The second night at sea was even calmer than the first. The water was so still we could see the reflections of the stars in it. As Nomad was moving forward it made in both sides a little wavelet of sparkling planktons.
We did manage to sail for a couple of hours making between 4 to 5 knots but at least 2 of these came from the strong current.



The sea was like a mirror



it was so calm we allowed the kids to go forward and play in their favorite spot


The biggest advantage of these calm conditions (not to mention that it allows us to sail eastward in an area where most of time that’s where the wind comes from) is that everyone on board feels great, including Virgine. So we can do school, play games or just read a book.



The first Mahi mahi we cought in this crossing. The little fish was inside the stomach of this female dolphin fish.


IMG_3580Same Mahi mahi


In the afternoon we cought a small Mahi mahi and so we could make one of Amos’s favorite dishes – a fish schnitzel. An hour later we got a second one but as we brought him along the boat Virginie saw that next to him swam another small mahi mahi (his ‘companion’ as she called him) and so she decided to let him go but then the fish decided to take with him our lure, the last one we had on the boat. So unless we improvise something there will be no more fishes for this crossing.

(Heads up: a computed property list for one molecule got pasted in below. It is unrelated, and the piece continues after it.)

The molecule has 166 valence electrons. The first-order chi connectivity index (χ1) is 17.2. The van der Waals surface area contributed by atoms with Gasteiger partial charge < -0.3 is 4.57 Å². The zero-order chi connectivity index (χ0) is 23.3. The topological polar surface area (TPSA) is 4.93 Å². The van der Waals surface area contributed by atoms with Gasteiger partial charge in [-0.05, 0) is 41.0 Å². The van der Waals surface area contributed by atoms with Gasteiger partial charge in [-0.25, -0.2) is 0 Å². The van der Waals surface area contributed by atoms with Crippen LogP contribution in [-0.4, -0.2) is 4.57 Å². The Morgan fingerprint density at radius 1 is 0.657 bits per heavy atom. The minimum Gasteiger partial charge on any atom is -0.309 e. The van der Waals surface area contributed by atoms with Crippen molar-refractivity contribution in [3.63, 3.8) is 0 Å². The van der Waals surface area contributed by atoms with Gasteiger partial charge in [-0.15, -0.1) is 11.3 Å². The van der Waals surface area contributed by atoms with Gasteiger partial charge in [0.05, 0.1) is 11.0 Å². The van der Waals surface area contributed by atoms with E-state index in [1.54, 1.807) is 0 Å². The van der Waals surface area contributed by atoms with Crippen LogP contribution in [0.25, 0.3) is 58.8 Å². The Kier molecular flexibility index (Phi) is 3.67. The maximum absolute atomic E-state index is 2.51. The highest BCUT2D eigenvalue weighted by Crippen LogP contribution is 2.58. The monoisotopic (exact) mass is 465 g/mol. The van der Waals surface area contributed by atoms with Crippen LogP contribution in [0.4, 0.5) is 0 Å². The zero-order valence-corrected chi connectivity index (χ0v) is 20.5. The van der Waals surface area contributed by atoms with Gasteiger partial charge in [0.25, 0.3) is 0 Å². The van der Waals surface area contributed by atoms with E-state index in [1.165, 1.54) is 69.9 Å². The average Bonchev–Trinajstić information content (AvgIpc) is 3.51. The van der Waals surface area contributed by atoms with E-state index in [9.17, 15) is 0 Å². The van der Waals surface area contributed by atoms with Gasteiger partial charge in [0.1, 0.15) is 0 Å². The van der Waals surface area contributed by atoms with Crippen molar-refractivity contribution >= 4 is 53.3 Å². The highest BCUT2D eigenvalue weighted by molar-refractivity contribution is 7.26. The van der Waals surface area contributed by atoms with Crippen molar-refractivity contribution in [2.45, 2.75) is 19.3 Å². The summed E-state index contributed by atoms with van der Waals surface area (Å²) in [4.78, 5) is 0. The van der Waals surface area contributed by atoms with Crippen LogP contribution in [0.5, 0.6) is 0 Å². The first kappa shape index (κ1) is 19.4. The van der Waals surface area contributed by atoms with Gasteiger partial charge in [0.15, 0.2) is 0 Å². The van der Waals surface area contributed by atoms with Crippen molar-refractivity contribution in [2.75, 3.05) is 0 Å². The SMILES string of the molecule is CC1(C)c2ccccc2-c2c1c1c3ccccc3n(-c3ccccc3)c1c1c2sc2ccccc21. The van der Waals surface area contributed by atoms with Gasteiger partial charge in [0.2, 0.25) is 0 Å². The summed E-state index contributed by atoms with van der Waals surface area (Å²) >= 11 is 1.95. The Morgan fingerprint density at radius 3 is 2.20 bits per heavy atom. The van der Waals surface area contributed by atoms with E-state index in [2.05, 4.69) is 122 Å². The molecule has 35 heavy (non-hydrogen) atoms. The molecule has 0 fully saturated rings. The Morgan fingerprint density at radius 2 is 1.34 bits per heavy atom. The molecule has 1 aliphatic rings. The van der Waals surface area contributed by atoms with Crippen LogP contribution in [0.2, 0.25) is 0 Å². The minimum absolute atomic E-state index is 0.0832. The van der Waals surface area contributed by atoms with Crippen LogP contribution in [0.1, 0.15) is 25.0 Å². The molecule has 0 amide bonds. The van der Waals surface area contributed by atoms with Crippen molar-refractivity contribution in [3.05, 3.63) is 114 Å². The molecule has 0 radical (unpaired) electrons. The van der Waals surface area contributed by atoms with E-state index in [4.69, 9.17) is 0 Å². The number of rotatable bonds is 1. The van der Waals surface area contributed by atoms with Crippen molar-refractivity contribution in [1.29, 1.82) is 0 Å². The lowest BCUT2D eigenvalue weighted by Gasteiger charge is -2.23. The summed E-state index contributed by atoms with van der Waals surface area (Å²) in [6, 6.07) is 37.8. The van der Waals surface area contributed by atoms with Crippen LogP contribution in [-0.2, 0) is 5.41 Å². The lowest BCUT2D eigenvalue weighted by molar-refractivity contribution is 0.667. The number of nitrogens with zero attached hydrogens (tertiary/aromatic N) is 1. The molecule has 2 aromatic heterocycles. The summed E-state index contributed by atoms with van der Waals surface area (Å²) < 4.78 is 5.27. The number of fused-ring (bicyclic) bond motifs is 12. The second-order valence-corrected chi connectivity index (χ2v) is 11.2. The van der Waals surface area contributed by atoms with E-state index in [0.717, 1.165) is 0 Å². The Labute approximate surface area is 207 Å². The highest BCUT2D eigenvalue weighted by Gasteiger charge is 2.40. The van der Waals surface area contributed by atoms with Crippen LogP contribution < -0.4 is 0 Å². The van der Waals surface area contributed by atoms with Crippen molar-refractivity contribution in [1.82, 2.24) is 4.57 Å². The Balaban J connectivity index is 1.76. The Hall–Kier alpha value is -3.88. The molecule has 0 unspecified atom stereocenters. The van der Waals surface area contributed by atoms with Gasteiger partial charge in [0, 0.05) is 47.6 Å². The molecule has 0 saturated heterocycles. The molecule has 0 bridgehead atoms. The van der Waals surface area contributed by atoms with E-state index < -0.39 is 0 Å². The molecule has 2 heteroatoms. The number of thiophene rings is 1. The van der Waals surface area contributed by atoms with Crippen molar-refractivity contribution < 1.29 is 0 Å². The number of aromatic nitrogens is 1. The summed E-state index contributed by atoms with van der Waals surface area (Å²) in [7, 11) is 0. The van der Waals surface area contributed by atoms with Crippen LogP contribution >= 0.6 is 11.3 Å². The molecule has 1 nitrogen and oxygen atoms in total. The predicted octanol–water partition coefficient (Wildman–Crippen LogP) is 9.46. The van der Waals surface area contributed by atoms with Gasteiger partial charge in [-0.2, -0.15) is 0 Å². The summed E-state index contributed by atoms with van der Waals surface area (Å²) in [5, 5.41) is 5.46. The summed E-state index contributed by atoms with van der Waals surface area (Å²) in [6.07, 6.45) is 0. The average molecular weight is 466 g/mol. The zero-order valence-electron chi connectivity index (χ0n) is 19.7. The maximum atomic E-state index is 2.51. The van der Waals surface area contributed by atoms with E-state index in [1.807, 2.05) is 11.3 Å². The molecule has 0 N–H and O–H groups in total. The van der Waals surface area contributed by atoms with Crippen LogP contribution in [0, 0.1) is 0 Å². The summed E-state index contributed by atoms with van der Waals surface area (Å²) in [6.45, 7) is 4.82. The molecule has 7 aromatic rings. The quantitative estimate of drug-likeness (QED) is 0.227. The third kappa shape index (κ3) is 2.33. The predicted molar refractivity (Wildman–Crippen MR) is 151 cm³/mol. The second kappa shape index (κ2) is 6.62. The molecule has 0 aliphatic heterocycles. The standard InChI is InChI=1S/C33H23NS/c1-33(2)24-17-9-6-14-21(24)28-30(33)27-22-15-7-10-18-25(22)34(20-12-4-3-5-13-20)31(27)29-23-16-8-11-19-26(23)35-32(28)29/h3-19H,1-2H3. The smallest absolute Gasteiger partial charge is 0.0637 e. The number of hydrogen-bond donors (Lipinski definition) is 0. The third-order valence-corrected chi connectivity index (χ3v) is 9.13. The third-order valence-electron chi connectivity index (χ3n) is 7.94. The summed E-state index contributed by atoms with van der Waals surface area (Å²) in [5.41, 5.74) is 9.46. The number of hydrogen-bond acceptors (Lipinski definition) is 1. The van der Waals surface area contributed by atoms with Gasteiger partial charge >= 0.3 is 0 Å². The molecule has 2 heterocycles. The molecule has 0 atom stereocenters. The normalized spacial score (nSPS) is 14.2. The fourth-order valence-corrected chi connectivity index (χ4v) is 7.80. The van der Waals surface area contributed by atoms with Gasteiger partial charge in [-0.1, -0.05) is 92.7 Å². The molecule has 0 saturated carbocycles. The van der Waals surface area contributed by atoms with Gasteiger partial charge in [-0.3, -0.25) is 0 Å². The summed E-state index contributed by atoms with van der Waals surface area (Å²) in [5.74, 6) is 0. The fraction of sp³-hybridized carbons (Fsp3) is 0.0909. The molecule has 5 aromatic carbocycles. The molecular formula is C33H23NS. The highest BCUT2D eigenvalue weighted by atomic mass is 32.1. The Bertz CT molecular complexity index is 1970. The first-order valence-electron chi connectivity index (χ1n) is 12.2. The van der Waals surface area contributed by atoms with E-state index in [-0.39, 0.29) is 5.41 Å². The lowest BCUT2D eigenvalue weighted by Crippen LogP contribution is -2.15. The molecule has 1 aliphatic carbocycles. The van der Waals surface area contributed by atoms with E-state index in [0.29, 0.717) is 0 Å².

Two different birds slept at the same spot in two different nights. Unfortunately, in the 4 days of this crossing (and as it happened in two other passages) we found four of these little fellows dead on the deck.






As to our little companion, he slept on our larousse dictionary (leaving us two little souvenirs on it) the whole night. This morning we actually had four of these little birds sitting at the bow of Nomad watching the sun rises above the horizon. We did not see them for the whole day but as evening came we noticed three of these flying around us again. We found the fourth one lying on our deck next to the mast and sadly he wont be flying anymore. Tonight another little bird took its cosy place on the big larousse dictionary. We hope they will all make it to the Bahamas.





kids were playing Lego for hours.

Right now it’s 0120 and outside it’s like a discotheque. The skies are flashing with lightnings all around us… the radar image is not very promising either showing tons of rain closing on us from all directions. At least our decks will be washed clean from all the salt. But the sea is still quite calm, Nomad motors at 7.6 knots eastwards and all crew members are sleeping like babies. We are only 40 miles south of Key west Florida.

Good night everyone

our position: